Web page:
The Very Wealthy Richards Brothers arrived in the Village


JPM Richards, Henry Richards

In 1888 John Richards (known locally as JPM Richards) and his brother Henry came to Spokane Falls.  The frontier was no new thing for them.  The Richard brothers had traveled over it from one end to the other, looking for customers to sell. 

Their grandfather, John Moore, had become the biggest importer of firearms in the United States in the 1850’s.  JPM (John Phoenix Moore) and Henry had continued to successfully run the Moore Fireworks Company.  By 1888 the Richard brothers had bought out the 13 top competitors and were now mostly  all by themselves - selling fireworks all over the United States. 


left picture - 1884 age 34               right picture - 1916 age 66

In 1888 JPM and Henry sold out.  It was time to look for the next chapter in their lives.  The brothers saw Spokane Falls as a town of just the right size.

JPM bought a house at 1725 W 1st Avenue, looking north with a wonderful view.  The house had been built in 1881.  It was one of the first very elegant houses built in Brown’s Addition.  Henry bought a house at 2136 W Riverside Avenue.  It also had a spectacular panorama, with views to the east, west and north.

The city was young enough for them to make another large successful investment.  Their timing could not have been better.  Shortly after they came, the Great Fire of August,1889 burnt out 30 downtown blocks.  The insurance companies paid only $3 million dollars on losses - not enough to rebuild the city.

The brothers soon formed a bank and called it the Spokane and Eastern.  The city was in need of money to borrow. The city now had 20,000 residents.  The bank  went into the lending business at a very good time.  Most of the investors in the bank were people the Richard brothers knew from the east coast. 

 The Richard Brothers were clever enough to include key figures like JN Glover, father of Spokane, and Horace Cutter, early pioneer.  They also added AA Newberry and F Rothrock Moore, very prominent local pioneers. 

Forty year old JPM Richards bought a frame building on Sprague Avenue to house the bank.  They occupied the second story.  It was a humble, older building.  At this time the bank mostly handled bonds, mortgages and securities.

Within 3 years they had succeeded, having survived the Panic of 1893.  Money was available to lend to others during this uncertain period.  Money was never a problem for the Richard Brothers, who were flush. 

The S&E Bank moved.  It took up new quarters at the northwest corner of Riverside and Howard.  

A young man named R Lewis Rutter arrived in Spokane in 1893.  Lewis's job was to collect delinquent loans for the Pennsylvania Solicitor Loan and Trust Company.   He was paid a salary of $50 a month.  JPM took a liking to Lou Rutter.  Richards asked him to join the S&E Bank as an officer at $150 a month.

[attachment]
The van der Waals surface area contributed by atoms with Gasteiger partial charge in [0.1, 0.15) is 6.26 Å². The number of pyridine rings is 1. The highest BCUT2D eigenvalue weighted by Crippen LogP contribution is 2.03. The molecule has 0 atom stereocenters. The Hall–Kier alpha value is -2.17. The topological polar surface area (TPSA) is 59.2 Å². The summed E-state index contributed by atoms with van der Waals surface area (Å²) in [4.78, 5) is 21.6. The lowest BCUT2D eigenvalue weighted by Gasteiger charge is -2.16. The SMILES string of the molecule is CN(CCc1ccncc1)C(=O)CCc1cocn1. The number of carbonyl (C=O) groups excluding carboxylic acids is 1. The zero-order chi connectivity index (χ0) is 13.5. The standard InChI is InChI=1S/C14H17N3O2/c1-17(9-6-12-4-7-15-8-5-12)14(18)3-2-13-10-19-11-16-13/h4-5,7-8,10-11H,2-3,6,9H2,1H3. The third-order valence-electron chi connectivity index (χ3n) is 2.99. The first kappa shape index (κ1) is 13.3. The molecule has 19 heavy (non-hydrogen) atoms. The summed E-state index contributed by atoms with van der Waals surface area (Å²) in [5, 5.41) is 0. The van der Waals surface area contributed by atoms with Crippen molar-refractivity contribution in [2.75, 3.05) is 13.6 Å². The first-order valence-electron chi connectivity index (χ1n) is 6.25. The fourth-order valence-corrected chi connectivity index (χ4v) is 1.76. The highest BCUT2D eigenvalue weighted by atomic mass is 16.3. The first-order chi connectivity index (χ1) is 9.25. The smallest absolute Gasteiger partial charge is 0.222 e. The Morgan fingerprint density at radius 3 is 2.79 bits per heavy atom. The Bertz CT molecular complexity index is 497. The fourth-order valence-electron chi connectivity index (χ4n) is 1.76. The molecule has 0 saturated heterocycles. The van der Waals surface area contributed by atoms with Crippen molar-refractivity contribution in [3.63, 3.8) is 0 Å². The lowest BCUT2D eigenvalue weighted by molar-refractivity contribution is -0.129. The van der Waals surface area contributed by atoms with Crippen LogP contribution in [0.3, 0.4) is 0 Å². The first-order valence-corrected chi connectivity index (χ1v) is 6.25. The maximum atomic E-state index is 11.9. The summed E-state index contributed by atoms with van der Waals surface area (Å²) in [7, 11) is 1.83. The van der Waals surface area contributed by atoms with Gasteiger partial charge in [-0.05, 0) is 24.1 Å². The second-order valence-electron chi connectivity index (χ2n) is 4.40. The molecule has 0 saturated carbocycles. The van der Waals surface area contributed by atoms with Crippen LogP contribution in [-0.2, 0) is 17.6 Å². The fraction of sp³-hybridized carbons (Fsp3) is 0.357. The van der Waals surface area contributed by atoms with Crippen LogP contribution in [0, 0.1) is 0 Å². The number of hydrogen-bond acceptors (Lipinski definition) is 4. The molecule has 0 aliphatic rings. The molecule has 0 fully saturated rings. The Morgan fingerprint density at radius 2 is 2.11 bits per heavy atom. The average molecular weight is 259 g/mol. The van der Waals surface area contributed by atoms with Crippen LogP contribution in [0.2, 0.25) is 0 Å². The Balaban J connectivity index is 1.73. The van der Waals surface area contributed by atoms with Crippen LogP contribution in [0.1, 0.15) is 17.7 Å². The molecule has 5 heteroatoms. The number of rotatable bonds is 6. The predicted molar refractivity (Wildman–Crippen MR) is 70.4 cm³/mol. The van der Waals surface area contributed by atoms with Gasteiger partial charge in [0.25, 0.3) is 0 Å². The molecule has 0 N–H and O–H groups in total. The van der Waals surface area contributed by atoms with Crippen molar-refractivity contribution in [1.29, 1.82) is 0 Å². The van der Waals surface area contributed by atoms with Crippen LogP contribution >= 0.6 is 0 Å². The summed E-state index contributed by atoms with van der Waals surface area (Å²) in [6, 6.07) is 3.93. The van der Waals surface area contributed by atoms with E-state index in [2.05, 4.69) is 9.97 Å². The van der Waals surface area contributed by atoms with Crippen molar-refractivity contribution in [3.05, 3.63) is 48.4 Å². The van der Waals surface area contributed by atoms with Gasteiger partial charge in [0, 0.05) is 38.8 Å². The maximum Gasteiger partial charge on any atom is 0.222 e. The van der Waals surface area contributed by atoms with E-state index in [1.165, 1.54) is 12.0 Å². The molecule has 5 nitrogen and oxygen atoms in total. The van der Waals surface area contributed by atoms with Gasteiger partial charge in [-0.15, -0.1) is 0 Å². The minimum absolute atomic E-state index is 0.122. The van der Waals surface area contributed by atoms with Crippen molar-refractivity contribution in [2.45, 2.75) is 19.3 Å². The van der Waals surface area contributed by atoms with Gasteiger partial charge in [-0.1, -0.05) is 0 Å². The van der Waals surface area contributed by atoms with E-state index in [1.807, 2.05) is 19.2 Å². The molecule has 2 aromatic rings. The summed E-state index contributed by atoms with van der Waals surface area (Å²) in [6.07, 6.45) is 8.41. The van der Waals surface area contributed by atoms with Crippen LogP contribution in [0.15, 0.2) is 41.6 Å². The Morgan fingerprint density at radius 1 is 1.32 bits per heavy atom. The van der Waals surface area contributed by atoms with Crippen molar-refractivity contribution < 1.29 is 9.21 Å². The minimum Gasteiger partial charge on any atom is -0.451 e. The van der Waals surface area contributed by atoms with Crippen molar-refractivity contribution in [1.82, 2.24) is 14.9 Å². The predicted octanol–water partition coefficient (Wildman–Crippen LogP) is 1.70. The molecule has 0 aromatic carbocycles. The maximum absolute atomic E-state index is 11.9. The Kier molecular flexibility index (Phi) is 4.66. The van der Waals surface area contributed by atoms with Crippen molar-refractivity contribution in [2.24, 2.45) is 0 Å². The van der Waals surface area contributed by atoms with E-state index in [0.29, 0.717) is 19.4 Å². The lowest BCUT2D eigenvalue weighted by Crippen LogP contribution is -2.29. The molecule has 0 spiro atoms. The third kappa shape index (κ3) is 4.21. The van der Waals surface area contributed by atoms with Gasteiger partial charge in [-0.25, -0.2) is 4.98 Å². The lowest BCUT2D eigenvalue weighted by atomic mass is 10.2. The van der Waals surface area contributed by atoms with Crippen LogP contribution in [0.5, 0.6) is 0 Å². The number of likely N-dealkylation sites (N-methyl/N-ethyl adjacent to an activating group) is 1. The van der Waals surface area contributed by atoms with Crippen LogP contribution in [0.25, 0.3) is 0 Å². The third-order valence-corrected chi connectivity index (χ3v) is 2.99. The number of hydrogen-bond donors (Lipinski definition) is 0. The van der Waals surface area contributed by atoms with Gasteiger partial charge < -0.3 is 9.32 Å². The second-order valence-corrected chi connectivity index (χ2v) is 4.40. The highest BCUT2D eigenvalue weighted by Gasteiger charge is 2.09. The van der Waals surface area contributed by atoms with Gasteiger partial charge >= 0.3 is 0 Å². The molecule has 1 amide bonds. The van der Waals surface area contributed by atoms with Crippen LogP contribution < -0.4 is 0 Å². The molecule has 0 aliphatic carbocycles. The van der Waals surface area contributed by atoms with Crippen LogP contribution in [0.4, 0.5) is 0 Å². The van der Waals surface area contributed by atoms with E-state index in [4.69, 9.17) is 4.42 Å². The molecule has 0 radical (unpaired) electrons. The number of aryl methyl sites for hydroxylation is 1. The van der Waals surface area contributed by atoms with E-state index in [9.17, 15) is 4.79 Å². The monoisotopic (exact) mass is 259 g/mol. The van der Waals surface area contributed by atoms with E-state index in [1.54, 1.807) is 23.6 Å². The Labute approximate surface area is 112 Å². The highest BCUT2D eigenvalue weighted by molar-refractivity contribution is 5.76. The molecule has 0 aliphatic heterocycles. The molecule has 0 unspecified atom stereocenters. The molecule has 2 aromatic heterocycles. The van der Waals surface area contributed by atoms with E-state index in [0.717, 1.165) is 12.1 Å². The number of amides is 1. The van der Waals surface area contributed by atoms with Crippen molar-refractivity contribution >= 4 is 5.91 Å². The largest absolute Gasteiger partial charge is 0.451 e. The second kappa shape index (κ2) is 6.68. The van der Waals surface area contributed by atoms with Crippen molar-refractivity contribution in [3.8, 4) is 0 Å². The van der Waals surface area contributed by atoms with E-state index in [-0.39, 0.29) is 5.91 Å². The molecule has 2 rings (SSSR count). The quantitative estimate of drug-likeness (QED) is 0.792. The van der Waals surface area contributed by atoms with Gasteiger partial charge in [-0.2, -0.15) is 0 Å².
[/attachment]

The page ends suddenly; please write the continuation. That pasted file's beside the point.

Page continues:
Rutter saw that other banks back east were opening savings departments.  He opened a very profitable savings department for the S&E bank.   Next he did the same thing opening trusts.  Both departments became very successful.

In 1894 the bank moved.  It now was located on the northeast corner of Riverside and Post. 

Business was so brisk that in 1895 they decided to move once again.  they leased the first floor of the old Cushing Building at the corner of Sprague and Howard Streets.  The rent was a very low at $75 a month, which included heat and water.  Within a year they purchased the entire building from the bankrupt Cushing estate.

In 1896 Henry Richards became an early investor in the Washington Water Power Company.  Soon afterwards he became the first president of the company.   It was through his efforts that introductions were made to eastern investors. WWP eventually floated bonds on Wall Street.  These bondholders within a couple of years completed a sellout of WWP to eastern stockholders. 

The brothers were into all sorts of community activities.

In 1897 JPM was elected vice president of the Chamber of Commerce.   Henry was a leader in the Cowley’s Westminister Church at 2nd and Washington.  In 1898 Henry was appointed the chairman of the Fruit Fair, a very important local fall event.  JPM headed the Taxpayers League, which in 1902 protested higher taxes.

For the next decade the Richard Brothers were the center of Spokane society.  They were on numerous boards, lent money, donated freely to many causes, headed charities, formed prominent clubs, bought mining investments, and enjoyed all the drama they could imagine by living in a newly rapidly expanding city. 

Two very wealthy brothers came to Spokane from the east.   They made a very large impression on the success of the city.

And in return, the city was changed forever in many ways by their activities.





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